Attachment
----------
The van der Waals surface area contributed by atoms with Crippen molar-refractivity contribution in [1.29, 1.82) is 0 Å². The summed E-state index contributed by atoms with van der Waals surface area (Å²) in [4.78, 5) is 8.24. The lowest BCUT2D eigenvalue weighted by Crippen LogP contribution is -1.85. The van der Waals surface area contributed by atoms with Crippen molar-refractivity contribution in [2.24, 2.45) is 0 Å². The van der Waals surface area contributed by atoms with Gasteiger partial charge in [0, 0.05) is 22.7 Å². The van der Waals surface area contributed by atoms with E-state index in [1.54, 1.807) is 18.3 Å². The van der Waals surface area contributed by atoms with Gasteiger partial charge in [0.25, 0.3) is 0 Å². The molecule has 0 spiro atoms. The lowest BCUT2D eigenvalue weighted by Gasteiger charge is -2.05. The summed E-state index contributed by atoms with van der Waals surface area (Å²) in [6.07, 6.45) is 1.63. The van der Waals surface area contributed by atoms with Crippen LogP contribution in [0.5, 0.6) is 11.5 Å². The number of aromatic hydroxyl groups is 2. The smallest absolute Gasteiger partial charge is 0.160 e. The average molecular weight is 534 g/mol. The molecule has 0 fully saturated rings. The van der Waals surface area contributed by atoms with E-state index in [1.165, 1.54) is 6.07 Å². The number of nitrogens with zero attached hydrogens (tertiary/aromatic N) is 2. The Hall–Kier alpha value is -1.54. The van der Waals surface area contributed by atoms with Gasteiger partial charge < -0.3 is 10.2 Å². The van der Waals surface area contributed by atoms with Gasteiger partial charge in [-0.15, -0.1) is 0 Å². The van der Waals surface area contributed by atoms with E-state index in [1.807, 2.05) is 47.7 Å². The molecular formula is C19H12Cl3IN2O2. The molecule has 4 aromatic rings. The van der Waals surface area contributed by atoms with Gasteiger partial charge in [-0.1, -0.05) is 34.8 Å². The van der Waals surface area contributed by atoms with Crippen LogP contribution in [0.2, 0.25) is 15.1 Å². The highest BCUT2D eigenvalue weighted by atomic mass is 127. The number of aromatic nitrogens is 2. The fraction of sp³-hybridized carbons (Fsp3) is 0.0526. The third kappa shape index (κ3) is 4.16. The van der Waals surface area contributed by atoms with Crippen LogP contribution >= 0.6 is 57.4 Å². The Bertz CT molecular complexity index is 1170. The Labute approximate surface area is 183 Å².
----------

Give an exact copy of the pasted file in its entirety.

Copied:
The van der Waals surface area contributed by atoms with Crippen molar-refractivity contribution in [1.29, 1.82) is 0 Å². The summed E-state index contributed by atoms with van der Waals surface area (Å²) in [4.78, 5) is 8.24. The lowest BCUT2D eigenvalue weighted by Crippen LogP contribution is -1.85. The van der Waals surface area contributed by atoms with Crippen molar-refractivity contribution in [2.24, 2.45) is 0 Å². The van der Waals surface area contributed by atoms with Gasteiger partial charge in [0, 0.05) is 22.7 Å². The van der Waals surface area contributed by atoms with E-state index in [1.54, 1.807) is 18.3 Å². The van der Waals surface area contributed by atoms with Gasteiger partial charge in [0.25, 0.3) is 0 Å². The molecule has 0 spiro atoms. The lowest BCUT2D eigenvalue weighted by Gasteiger charge is -2.05. The summed E-state index contributed by atoms with van der Waals surface area (Å²) in [6.07, 6.45) is 1.63. The van der Waals surface area contributed by atoms with Crippen LogP contribution in [0.5, 0.6) is 11.5 Å². The number of aromatic hydroxyl groups is 2. The smallest absolute Gasteiger partial charge is 0.160 e. The average molecular weight is 534 g/mol. The molecule has 0 fully saturated rings. The van der Waals surface area contributed by atoms with E-state index in [1.165, 1.54) is 6.07 Å². The number of nitrogens with zero attached hydrogens (tertiary/aromatic N) is 2. The Hall–Kier alpha value is -1.54. The van der Waals surface area contributed by atoms with Gasteiger partial charge < -0.3 is 10.2 Å². The van der Waals surface area contributed by atoms with Gasteiger partial charge in [-0.15, -0.1) is 0 Å². The van der Waals surface area contributed by atoms with E-state index in [1.807, 2.05) is 47.7 Å². The molecular formula is C19H12Cl3IN2O2. The molecule has 4 aromatic rings. The van der Waals surface area contributed by atoms with Gasteiger partial charge in [-0.1, -0.05) is 34.8 Å². The van der Waals surface area contributed by atoms with Crippen LogP contribution in [0.2, 0.25) is 15.1 Å². The highest BCUT2D eigenvalue weighted by atomic mass is 127. The number of aromatic nitrogens is 2. The fraction of sp³-hybridized carbons (Fsp3) is 0.0526. The third kappa shape index (κ3) is 4.16. The van der Waals surface area contributed by atoms with Crippen LogP contribution >= 0.6 is 57.4 Å². The Bertz CT molecular complexity index is 1170. The Labute approximate surface area is 183 Å².